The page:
After tornadoes touched down in Iowa and Nebraska May 22-23, Terry Dillon's stake president asked him to visit the devastated town of Bradgate, Iowa, and find out if the Church could lend assistance.
He arrived just hours into clean-up efforts to find not only service opportunities, but also Church members already helping.
"There was quite a volunteer response to this, both inside and outside the Church," said Brother Dillon of the Ames Iowa Stake. "We had members there the next morning after the tornado."
No members or missionaries were hurt during the storms, which caused two deaths, injured more than 50 people, and damaged the homes of two LDS families in Nebraska. In Iowa, a tornado destroyed 75 percent of the small town of Bradgate, near Ft. Dodge. In Nebraska, tornadoes destroyed most of the small community of Hallam.
Brother Dillon said when he first visited Bradgate in the hours after the tornado hit, he asked the county emergency disaster coordinator what supplies food clothing, bedding, generators, or tents the Church could donate. He found that relief crews needed plywood.
Brother Dillon relayed the request to stake leaders and, three hours later, enough plywood arrived in Bradgate to patch damaged homes, protecting them from the heavy rain that hit the town in the days following the tornado. Additional supplies, including food and soap, arrived from the Kansas City bishop's storehouse May 25.
The real service, however, said Brother Dillon, came from the dozens of members who helped.
"It is not a very large town," he said. "I would say every building in town suffered some damage."
Bishop Mick Smith of the Lincoln 4th Ward, Lincoln Nebraska Stake, said after the storms in Nebraska, members there also immediately began service efforts.
Only two member families in the affected area needed assistance, so the majority of the 90 members helping went out in the community in a large force, giving more than 400 hours of service, he said.
When volunteers were allowed into Hallam May 25, 18 Church members spent the day sorting through debris. The Church also donated $25,000 to the local Red Cross for emergency relief. "The destruction was beyond anything I have seen before," said Bishop Smith.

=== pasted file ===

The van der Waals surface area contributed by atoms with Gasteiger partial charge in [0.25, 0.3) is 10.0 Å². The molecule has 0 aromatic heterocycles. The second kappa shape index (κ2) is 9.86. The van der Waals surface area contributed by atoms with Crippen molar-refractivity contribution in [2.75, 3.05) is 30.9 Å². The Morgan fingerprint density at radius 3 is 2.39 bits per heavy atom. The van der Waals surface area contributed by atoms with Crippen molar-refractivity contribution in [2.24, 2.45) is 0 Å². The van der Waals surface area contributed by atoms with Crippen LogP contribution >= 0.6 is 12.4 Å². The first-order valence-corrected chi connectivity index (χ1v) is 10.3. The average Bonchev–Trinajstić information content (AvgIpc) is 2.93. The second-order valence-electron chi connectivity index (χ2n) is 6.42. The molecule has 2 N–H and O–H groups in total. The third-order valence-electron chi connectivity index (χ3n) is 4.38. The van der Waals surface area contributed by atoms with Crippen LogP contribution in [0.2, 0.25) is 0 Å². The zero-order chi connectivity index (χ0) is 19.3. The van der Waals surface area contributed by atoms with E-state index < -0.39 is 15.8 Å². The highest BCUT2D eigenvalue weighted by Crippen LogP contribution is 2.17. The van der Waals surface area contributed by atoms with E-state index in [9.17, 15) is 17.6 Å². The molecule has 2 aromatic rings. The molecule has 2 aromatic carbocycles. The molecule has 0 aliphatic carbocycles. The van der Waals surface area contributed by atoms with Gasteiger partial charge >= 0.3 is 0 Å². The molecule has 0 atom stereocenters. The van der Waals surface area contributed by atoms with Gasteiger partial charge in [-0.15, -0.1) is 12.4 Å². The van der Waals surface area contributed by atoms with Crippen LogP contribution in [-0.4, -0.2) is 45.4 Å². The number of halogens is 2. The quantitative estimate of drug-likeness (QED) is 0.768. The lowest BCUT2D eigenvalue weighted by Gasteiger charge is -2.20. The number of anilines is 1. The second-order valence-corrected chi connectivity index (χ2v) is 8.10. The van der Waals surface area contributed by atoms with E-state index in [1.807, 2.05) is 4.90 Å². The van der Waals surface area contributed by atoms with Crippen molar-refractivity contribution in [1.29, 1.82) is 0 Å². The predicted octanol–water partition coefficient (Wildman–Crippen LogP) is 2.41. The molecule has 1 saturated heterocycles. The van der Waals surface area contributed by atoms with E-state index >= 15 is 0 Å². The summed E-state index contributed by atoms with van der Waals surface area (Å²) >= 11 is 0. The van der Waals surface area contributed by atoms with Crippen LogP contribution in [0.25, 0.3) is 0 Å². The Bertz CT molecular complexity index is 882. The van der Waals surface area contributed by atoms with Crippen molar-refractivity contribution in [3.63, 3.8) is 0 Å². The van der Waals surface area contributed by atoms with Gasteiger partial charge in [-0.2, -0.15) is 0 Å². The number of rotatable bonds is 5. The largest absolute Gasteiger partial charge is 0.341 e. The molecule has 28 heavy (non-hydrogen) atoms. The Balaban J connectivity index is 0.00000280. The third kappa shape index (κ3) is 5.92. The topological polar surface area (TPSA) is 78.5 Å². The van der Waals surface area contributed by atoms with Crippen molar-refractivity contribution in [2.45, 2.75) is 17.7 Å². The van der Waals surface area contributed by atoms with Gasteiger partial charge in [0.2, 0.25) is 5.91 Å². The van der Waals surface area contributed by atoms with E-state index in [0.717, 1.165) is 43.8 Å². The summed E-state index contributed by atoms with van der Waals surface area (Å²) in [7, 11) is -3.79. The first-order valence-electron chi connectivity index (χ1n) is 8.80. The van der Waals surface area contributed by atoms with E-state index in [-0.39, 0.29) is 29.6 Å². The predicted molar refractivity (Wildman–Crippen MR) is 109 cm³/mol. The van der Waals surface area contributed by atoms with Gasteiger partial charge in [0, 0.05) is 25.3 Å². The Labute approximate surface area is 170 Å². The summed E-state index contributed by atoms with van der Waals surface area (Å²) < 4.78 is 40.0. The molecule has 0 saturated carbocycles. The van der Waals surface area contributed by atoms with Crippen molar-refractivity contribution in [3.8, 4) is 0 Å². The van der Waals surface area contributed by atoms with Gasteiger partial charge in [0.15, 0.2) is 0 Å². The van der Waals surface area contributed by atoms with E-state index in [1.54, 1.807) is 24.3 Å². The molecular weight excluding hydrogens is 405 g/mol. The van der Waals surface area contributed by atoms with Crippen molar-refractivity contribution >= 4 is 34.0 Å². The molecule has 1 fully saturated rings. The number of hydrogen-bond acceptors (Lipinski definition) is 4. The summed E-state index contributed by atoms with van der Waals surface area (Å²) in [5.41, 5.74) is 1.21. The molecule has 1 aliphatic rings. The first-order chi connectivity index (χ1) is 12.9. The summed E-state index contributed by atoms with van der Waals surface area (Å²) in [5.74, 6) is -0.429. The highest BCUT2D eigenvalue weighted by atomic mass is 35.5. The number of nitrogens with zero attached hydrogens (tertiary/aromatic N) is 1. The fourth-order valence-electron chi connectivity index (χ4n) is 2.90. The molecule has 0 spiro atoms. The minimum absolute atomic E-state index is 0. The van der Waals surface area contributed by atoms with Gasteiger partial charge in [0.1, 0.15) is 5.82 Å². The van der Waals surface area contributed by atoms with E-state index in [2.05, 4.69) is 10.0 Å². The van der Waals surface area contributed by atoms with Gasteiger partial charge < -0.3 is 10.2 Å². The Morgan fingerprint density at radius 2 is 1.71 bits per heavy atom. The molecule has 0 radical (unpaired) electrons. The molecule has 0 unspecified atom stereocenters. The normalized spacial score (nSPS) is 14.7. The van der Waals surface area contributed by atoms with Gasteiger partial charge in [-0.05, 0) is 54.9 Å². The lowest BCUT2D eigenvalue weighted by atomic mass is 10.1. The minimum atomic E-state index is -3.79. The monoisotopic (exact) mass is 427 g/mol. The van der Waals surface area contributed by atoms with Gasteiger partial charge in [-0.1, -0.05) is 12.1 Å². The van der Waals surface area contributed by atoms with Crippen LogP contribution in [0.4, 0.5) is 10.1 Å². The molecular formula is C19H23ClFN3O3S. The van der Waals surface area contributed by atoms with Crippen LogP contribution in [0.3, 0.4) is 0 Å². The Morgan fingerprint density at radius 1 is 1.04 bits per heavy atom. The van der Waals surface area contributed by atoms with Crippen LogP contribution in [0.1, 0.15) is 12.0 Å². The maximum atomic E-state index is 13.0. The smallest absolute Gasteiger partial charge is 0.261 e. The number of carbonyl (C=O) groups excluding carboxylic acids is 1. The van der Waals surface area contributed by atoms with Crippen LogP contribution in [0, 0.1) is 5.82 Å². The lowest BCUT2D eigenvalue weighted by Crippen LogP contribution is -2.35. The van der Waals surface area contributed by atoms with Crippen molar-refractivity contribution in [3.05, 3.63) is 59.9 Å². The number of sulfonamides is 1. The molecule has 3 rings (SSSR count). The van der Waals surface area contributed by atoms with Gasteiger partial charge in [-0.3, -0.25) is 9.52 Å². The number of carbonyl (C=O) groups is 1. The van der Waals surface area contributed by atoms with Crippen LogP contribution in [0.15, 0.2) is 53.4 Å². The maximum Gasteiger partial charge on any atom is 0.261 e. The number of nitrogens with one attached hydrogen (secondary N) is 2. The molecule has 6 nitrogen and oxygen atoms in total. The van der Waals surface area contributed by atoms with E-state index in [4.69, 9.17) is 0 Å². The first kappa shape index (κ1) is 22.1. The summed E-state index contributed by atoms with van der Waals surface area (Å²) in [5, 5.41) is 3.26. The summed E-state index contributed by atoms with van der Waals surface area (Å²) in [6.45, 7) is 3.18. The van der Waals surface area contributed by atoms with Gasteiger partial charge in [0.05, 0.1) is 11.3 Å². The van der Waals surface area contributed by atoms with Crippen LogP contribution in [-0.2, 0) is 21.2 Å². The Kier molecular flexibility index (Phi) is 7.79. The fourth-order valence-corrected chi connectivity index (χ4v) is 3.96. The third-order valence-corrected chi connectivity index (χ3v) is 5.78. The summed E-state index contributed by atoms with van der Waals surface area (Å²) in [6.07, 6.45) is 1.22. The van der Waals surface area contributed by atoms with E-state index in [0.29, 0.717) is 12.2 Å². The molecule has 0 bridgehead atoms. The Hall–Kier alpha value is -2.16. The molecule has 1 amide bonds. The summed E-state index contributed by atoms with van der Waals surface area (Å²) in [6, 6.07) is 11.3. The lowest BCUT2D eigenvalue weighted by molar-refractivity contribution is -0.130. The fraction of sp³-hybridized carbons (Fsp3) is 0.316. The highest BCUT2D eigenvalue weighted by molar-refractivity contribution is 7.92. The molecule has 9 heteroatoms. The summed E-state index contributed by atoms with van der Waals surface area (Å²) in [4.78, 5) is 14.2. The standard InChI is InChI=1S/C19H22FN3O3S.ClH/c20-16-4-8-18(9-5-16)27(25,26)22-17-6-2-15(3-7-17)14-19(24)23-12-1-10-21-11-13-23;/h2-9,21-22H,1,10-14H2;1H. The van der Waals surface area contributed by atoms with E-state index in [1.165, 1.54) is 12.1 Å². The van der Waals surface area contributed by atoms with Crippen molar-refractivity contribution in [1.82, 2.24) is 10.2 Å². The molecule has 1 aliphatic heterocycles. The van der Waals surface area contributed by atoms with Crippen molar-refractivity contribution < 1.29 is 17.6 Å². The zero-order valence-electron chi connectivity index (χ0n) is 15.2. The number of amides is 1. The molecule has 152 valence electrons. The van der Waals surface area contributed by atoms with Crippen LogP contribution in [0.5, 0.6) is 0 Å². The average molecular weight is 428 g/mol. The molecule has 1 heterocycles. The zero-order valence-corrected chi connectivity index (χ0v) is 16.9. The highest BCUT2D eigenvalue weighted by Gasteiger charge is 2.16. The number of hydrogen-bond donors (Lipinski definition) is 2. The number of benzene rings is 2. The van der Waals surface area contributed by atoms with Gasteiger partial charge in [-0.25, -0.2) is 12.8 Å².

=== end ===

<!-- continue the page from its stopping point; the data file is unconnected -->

One community member living outside Holland, Neb., stood by his truck in the hours after the storm. "He was in shock," said Bishop Smith. "There is not a lot you can do when someone has lost everything . . . but we tried to help the people have some semblance of order in their life after facing such destruction."
In Gurnee, Ill., members also responded quickly to the needs of others.
When the flooding Des Plaines River forced Joe Mitchell of the Gurnee 1st Ward to begin sandbagging his home May 23, he called on his home teacher and priesthood leaders for assistance. Within hours, 75 Church members had gathered in his neighborhood, filling sandbags, emptying basements and lining home foundations with tarps and sandbags.
Gurnee 1st Ward Relief Society President Bev Monson arranged with local grocery stores to donate food to the effort that eventually included several hundred volunteers assisting in different parts of town.
As a result, several homes in the town were protected from flooding. As the basement of another house flooded, ward members moved the furniture to upper levels something the homeowner, a single mother, could not have done by herself.
"Without a good home teacher and the assistance of the ward we probably would have had major losses," said Brother Mitchell. "I called for help and it came, not only for me, but for my neighbors as well. Ward members really pulled together to contribute to the rescue effort and my neighbors were both surprised and thankful."
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